Joining the same line of conversation is Amit Oberoi, national director, knowledge systems at Colliers International India. ``The residential real estate sector had been under stress even before the announcement of demonetisation. For a sector that was accustomed to cash dealings, demonetisation resulted in a massive slowdown in sale transactions in the immediate aftermath of the announcement,’’ he states.
According to Nair, post demonetisation, property prices have remained flat in the mid-range and affordable housing categories, while prices have reduced marginally in luxury housing.
“As a result, more developers are now considering moving into or expanding their portfolio in affordable housing because this is the only really vibrant segment in Indian residential real estate at the moment,’’ Nair adds.
He says one year after demonetisation, the sales momentum has picked up slightly in the ready for possession segment of homes in the affordable and mid-segment homes categories. The high-end residential segment has not shown any remarkable improvement overall, though cities like Bangalore, Chennai and Pune performed better than the pricier metros due to more affordable price points.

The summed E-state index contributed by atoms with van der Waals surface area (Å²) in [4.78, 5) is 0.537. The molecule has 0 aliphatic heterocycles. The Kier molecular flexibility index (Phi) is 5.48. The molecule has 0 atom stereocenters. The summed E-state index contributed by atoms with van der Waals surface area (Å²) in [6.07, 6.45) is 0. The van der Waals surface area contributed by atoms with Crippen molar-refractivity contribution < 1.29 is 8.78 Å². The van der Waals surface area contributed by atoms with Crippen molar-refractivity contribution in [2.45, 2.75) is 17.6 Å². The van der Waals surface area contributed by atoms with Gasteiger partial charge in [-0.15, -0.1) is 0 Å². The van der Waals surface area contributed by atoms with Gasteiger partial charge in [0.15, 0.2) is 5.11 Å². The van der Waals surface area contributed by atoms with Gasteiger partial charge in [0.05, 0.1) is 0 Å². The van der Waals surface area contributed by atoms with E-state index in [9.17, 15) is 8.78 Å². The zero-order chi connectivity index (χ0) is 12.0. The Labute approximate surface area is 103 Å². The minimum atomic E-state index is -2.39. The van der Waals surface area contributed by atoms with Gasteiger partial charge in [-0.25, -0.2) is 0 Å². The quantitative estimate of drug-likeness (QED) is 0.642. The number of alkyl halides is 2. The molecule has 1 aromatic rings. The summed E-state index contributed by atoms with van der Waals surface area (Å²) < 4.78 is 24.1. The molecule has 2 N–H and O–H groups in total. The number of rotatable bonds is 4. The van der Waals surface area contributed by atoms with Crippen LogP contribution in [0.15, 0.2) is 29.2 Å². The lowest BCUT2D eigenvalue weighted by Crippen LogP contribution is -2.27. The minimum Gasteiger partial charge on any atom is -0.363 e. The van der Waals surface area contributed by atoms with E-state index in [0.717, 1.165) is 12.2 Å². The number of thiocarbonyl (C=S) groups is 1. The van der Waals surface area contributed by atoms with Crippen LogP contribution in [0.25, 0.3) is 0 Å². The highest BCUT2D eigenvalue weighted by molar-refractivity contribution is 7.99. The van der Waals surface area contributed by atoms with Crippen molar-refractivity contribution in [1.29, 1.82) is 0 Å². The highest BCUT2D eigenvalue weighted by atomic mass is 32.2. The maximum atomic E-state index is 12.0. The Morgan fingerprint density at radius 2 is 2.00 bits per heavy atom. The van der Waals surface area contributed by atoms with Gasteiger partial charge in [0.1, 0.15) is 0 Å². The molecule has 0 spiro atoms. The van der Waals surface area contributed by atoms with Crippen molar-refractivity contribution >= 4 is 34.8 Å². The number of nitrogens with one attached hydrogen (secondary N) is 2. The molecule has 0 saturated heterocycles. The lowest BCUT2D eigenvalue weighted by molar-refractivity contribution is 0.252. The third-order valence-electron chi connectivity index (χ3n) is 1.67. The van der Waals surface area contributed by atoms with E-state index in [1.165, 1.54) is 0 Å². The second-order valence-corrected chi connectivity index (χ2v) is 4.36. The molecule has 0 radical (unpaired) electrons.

Bringing in a contrarian view on pricing and reduction in transactions volumes, independent realtor Mohan believes that ``The quantum of commercial deals have come down by 50 per cent and home sales too have halved after demonetisation. Some amount of end-user home buying is still happening only if developers are willing to give price discounts in the 15 to 20 per cent range.’’
Again in the commercial space, adds Mohan, sellers and buyers are stuck in the huge gap between guidance value and market value. ``In some cases, the differentials are in the 10X range, no one is willing to budge, therefore no movement is happening.’’
A whole year has gone by and the ill effects of demonetisation in the real estate sector can still be felt, though the sector has shown resilience, states National Real Estate Development Council (Naredco).
Commenting on the impact of the note ban, Niranjan Hiranandani, president, Naredco says: “The past one year has been an eventful year and the real estate sector has experienced a roller coaster ride.’’